Twenty years in, the obsession with standardbreds hasn’t faded for Ashley Dowis

by Chris Lomon

It’s certainly no stretch to say Ashley Dowis is married to her job.

Just after she had graduated high school in her native Ohio almost 20 years ago, the then teenager embarked on a career search, looking to find a full-time gig in the Buckeye State.

Before she landed an interview, a relative came to her with a suggestion, one that gave her pause for thought.

“My cousin is [veteran standardbred trainer] Ron Potter. When I was finished high school, he actually called me when I was out job hunting and he said, ‘Hey, do you want to groom for some horses for me?’ I thought I’d try it out, so I did that, and I’ve never left.”

Eighteen years later, Dowis has zero regrets over the decision she made to become a harness racing caretaker.

In fact, there is nothing else, she offered, that could lure her away from the sport.

“I was addicted right away,” she said with a laugh. “I was a riding-horse girl. I showed Western Pleasure and I barrel raced, but I sold my riding horses almost immediately when I started with the standardbreds. I absolutely love these animals. They really are amazing.”

It didn’t take long for Dowis to develop a bond with the horses she was tasked with looking after.

Days into her racing life, there was nowhere else she wanted to be.

“These horses, they are so versatile. And they appreciate you. You walk into the barn and they are happy to see you every single day. They are appreciative, it seems. I don’t know… there is something truly special about them. I’m happy to see them and they’re happy to see me. You really can’t ask for anything better than that.”

Having worked with hundreds of horses – superstars, claimers, and everything in between – throughout her time in racing, Dowis recalled gaining an early understanding of the benefits of creating a one-on-one relationship with each horse in the barn.

Although she somewhat resists the urge to pick out one particular horse that stands out above all the pacers and trotters she’s worked alongside, a pacer who has gone on to become a millionaire just might top her list.

“I’ve taken care of a ton of them, and they really truly are so meaningful to me, but Workin Ona Mystery would probably be the one I’ve been the closest with. I had him with [trainer Brian Brown] and he made around $700,000 during that time, and I never missed a race with him. I missed my brother’s wedding to be there to watch him race. Nobody messed with that horse, he was mine. Other people might have owned him, but he was my horse.”

A horse with as much personality as talent.

Bred by White Birch Farm, the son of Captaintreacherous—Dragons Tale won the first five starts of his 2-year-old season in 2018.

“He could be a little aggressive, but there was just something about him. When I worked with him, doing him up, putting him away, he would stand there and he loved to get attention. He’s a colt, so he could be a little mean, but he was the one that when he saw you, it was as though he would say, ‘Come here and let me mess with you.’ We had a steel gate for him when we’d travel, his stall gate. We’d travel from Canada to Florida, to Jersey, and we needed that because he would always break them. He just wanted to see you and wanted that attention.”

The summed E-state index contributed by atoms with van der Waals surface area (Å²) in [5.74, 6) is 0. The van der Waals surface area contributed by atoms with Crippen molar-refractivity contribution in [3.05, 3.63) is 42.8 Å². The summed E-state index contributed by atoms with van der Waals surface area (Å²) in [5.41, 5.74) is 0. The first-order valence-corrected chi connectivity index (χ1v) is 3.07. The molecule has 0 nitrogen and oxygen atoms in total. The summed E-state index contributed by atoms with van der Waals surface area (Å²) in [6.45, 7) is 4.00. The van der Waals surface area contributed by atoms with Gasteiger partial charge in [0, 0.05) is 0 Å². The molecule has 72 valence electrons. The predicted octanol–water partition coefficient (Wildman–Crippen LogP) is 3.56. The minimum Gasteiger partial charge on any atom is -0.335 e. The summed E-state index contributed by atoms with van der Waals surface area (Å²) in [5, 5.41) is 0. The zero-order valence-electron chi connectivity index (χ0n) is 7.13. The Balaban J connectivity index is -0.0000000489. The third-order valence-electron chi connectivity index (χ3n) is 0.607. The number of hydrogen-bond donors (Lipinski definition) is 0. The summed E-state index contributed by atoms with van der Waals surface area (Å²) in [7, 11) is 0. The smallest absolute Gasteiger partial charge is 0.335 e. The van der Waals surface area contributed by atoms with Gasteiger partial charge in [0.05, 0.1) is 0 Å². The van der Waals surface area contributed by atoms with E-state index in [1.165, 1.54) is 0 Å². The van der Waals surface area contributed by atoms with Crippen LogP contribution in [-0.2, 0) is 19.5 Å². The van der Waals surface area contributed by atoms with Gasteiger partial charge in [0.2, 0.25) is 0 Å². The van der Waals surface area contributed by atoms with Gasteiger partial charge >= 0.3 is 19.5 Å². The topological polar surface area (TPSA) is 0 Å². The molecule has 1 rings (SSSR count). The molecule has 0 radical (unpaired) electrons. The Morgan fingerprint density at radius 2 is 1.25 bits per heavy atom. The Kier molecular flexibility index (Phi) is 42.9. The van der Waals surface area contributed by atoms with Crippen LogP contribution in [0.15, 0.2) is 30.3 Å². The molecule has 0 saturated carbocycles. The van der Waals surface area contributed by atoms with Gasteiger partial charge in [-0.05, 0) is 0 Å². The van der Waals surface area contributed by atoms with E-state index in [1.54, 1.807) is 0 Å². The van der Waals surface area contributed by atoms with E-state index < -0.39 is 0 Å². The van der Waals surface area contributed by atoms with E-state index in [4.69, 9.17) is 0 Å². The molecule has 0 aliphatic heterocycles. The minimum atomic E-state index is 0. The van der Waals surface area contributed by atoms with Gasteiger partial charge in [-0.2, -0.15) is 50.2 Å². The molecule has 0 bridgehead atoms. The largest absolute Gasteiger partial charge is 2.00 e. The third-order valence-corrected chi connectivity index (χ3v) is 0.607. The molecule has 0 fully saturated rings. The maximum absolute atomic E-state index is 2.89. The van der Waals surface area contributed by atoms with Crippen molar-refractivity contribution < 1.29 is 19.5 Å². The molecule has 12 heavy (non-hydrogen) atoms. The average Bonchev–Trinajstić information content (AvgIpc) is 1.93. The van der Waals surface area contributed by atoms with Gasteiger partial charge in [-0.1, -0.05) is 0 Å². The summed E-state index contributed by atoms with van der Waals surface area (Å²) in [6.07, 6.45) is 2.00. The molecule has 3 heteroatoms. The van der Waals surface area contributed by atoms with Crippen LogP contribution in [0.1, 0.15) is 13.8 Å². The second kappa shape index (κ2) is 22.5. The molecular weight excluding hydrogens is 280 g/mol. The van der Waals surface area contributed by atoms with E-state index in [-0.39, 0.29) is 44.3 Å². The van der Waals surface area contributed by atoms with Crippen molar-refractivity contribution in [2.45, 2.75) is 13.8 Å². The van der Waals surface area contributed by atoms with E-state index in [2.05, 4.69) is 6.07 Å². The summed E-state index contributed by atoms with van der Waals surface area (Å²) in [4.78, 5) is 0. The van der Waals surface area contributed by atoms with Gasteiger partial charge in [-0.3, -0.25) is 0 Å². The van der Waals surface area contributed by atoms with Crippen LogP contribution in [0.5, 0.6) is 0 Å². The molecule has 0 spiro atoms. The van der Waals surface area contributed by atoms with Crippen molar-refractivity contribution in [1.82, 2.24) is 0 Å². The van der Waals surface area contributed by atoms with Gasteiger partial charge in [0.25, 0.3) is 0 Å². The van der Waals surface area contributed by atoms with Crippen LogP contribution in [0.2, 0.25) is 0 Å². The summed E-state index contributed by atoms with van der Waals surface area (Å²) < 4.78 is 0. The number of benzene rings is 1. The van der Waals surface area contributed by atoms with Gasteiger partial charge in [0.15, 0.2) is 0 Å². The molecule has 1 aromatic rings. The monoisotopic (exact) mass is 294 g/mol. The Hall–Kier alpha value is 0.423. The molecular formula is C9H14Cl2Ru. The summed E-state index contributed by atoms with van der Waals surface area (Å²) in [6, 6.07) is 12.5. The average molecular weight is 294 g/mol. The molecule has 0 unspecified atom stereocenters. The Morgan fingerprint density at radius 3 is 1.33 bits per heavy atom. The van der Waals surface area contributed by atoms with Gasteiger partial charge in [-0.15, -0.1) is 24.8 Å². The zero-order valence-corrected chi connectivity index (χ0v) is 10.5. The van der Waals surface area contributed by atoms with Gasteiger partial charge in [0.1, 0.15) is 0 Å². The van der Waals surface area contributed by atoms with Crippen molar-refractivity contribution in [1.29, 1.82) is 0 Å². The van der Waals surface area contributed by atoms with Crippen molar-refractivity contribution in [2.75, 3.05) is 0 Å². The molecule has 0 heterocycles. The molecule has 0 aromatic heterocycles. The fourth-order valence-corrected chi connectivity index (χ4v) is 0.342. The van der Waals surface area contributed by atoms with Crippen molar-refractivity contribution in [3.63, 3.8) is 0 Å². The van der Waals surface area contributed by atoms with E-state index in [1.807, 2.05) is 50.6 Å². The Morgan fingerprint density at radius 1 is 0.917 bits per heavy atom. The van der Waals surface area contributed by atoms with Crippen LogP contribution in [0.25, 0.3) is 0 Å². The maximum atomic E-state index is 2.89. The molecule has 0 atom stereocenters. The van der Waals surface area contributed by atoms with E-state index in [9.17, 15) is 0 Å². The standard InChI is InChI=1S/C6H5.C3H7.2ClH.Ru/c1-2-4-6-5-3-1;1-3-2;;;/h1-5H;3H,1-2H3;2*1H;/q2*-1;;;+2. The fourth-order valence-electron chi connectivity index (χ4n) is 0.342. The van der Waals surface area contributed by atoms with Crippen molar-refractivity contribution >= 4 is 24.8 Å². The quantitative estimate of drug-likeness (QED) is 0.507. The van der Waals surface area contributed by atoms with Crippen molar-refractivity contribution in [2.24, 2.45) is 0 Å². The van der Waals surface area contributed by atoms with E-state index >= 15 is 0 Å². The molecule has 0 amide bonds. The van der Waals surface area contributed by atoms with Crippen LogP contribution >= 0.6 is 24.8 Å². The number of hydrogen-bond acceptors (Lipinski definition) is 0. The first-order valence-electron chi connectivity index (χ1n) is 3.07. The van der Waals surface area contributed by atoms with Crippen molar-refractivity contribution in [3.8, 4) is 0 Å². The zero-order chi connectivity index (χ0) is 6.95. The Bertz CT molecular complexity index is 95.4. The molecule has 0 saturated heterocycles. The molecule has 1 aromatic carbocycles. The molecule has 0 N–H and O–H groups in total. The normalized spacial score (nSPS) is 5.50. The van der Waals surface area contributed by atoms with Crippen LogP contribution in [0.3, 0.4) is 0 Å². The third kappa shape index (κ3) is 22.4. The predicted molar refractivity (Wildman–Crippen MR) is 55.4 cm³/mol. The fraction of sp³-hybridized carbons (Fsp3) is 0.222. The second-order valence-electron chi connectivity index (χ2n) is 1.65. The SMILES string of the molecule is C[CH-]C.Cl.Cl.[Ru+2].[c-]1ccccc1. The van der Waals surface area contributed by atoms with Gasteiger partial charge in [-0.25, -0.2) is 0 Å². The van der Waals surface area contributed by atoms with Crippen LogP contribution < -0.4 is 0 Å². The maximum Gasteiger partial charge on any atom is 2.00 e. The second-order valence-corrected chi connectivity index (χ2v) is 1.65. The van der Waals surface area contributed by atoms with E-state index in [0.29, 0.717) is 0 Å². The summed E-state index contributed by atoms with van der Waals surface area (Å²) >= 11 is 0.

Never a problem for Dowis.

Showering her horses with affection has remained a constant over the years. So too has been daily conversations, albeit one sided, with them.

“People probably think I’m crazy because I talk to them from the moment I get in the morning until the time I leave. And it’s all individual conversations.”

There’s a possibility Dowis could have those discussions with her very own horses one day.

“I would actually maybe like to train one or two on my own, but still work for Brian. I think I could handle one or two on my own, so that might be a goal. I worked for a lot of people since I started. I worked in New Jersey for a little bit. When I was there, I would just catch paddock a few, hang out, go to different barns and meet people. I would watch and then float. If they needed fill-ins, people to go to Lexington or Canada, they would hire me for however long they needed. I took [trotter and $1.9 million earner] Lucky Jim to Canada for Andy and Julie Miller. I would do things like that. I wanted to learn how people did their job. It’s different for every single stable. I’ve been able to use a lot of what I have learned from those days and put it into what I do. I’m really grateful for that.”

As for personal pursuits outside of the racing world, Dowis doesn’t have much time to explore hobbies and pastimes.

She does, however, continue to have all the time in the world for her horses.

And that suits her just fine.

“Well,” she started, with a laugh. “My job, that’s pretty much everything for me. When I’m home, I like to spend time with my nephews and nieces, who are involved in 4-H. I used to show livestock growing up and they are into it. I love being there. When they go show at the fairs, I’m there.”

A rare guarantee considering Dowis’ commitment to the horses she tends to.

Those she’s closest with have come to understand appearances at family events is no sure bet.

“A lot of times, they’ll call me to let me know something is going on, but more than likely I won’t be there. I’m very close with my mom and dad. They love harness racing, and they are just fine with that. They really do understand, and I appreciate that.”

It’s what being married to your job is all about.